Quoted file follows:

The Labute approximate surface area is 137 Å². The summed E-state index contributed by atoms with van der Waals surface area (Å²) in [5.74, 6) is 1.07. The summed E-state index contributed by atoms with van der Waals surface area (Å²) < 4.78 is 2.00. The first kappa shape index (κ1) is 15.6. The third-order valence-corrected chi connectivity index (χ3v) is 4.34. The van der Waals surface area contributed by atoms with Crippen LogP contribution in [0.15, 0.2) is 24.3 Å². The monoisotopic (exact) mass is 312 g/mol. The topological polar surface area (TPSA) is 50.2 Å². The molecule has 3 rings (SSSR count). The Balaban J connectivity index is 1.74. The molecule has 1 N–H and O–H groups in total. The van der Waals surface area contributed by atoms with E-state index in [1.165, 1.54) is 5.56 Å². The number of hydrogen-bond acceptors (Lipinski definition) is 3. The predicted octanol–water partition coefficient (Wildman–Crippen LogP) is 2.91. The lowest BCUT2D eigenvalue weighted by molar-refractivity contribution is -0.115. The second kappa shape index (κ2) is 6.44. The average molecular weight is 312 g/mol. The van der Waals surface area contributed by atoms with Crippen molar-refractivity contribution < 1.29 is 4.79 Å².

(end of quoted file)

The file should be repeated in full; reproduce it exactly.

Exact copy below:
The Labute approximate surface area is 137 Å². The summed E-state index contributed by atoms with van der Waals surface area (Å²) in [5.74, 6) is 1.07. The summed E-state index contributed by atoms with van der Waals surface area (Å²) < 4.78 is 2.00. The first kappa shape index (κ1) is 15.6. The third-order valence-corrected chi connectivity index (χ3v) is 4.34. The van der Waals surface area contributed by atoms with Crippen LogP contribution in [0.15, 0.2) is 24.3 Å². The monoisotopic (exact) mass is 312 g/mol. The topological polar surface area (TPSA) is 50.2 Å². The molecule has 3 rings (SSSR count). The Balaban J connectivity index is 1.74. The molecule has 1 N–H and O–H groups in total. The van der Waals surface area contributed by atoms with E-state index in [1.165, 1.54) is 5.56 Å². The number of hydrogen-bond acceptors (Lipinski definition) is 3. The predicted octanol–water partition coefficient (Wildman–Crippen LogP) is 2.91. The lowest BCUT2D eigenvalue weighted by molar-refractivity contribution is -0.115. The second kappa shape index (κ2) is 6.44. The average molecular weight is 312 g/mol. The van der Waals surface area contributed by atoms with Crippen molar-refractivity contribution < 1.29 is 4.79 Å².